Pre-trade transparency is critical to bringing the right risk to the table. The current market is opaque. Cedents do not know exactly what reinsurers want, instead structuring programs based on market models and intuition. In a transparent market, cedents would see hard data about what reinsurers are able to cover and optimize structure accordingly.
While trading, common rules are key. Brokered negotiations with over/undersubscription lack rules, so reinsurers universally hedge, quoting high prices and demanding better terms than they expect to get. In a transparent market, reinsurers simply put best-and-final terms forward because clear rules dictate that risk will be matched to maximize value.
Post-trade, transparent reporting helps everyone understand the market. Transparent reporting helps reinsurers refine their pricing and portfolios, and it helps cedents decide what risk to bring to the market.
Today’s opaque market makes it difficult to place risk in an economically efficient way. Improved transparency will improve current placements and bring more risk to market. Both cedents and reinsurers benefit.
Transparency and Panorama
Transparency is a crucial objective of Tremor’s Panorama platform. Transparency begins with pricing. For reinsurers, clear rules dictate how authorizations map to lines – everyone knows that risk goes to those with the offers that best meet the cedent’s needs at a common market-clearing price. This enables reinsurers to put best and final pricing forward. Next, instead of setting firm order terms based on intuition, models, and inflated quotes, the cedent sees the market map with true market pricing before deciding what to buy. Post-auction transparency comes from making the market map available to all participants. The map includes the aggregate supply and demand for each product. Participants know why they won quantity at the clearing prices.
Panorama then builds on transparency in pricing to bring transparency to reinsurers’ appetite for risk. Cedents can elect to see pricing for different peril combinations and structures. Cedents then buy the coverage that best aligns their own needs with the risk preferences of their reinsurance partners. The end result is the most transparent placement experience available today.
Our Panorama platform is designed to recognize key features of reinsurance. One feature is that trade indemnity coverage is cedent-driven. Coverage cannot be contemplated until a cedent defines a program and requests reinsurers to participate. Once the program is defined, reinsurers can evaluate the program and prepare a supply curve that expresses the reinsurer’s willingness to sell more at higher prices. Whereas markets for electricity and other commodities are symmetric, Panorama is specifically asymmetric, with reinsurers authorizing before the cedent sets pricing.
While asymmetry may seem unfair at first glance, it is in fact good for everyone. It benefits the cedent, who can decide what to buy and set pricing based on hard data from reinsurers. It also helps reinsurers because the cedent is making decisions based on information that includes reinsurers’ true risk appetites and pricing. Reinsurers have a stronger voice, helping the market distribute risk more effectively. When markets are economically efficient, everyone wins.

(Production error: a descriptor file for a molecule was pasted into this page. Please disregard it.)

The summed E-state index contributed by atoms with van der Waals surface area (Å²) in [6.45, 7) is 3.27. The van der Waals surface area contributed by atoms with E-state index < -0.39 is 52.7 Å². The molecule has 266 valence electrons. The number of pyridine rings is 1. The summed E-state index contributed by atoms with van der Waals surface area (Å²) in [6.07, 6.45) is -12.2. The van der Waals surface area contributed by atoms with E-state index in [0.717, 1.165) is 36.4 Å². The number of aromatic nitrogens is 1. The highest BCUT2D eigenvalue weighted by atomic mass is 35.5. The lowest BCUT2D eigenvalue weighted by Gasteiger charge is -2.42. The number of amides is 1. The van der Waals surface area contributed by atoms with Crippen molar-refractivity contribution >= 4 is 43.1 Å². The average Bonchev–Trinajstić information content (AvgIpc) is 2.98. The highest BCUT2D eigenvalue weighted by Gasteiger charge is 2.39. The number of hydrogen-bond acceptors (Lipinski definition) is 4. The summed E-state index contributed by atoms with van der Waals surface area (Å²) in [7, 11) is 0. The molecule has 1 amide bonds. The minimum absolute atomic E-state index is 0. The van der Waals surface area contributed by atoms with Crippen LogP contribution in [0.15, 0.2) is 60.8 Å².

Transparency, then, is at the heart of Panorama. Placements occur in a setting with improved market information. The transparent and fair process promotes trust and improves outcomes. Reinsurance is placed at competitive market prices.
Transparency reduces fear over time. In the short run, many cedents who worry about getting the reinsurance they need will fear a new process even more. Brokers, whose current business is interpreting the little market information available in today’s opaque market, may fear it most of all. However, this is unwarranted. Transparent markets will give cedents more information about what to buy, reinsurers more influence on the process, and brokers more information to advise their clients. The only losers will be those who don’t take advantage of it. Improved transparency is desirable and inevitable.
If you would like to learn more about Tremor and the power of transparent markets, please reach out to us!
Peter Cramton is Chief Economist at Tremor as well as Professor of Economics at the University of Cologne and the University of Maryland (Emeritus since 2018). Since 1983, he has conducted research on auctions and market design, with a focus on the design of complex markets to best achieve goals. Applications include electricity markets, financial markets, and auctions for radio spectrum. He has introduced innovative market designs in many industries. Cramton has advised numerous governments on market design and dozens of bidders in major auctions. He is chief economist and advisor for startups in finance, insurance, and communications. From 2015-2021, he was an independent director of the board of the Electric Reliability Council of Texas (ERCOT). He received his B.S. in Engineering from Cornell University and his Ph.D. in Business from Stanford University.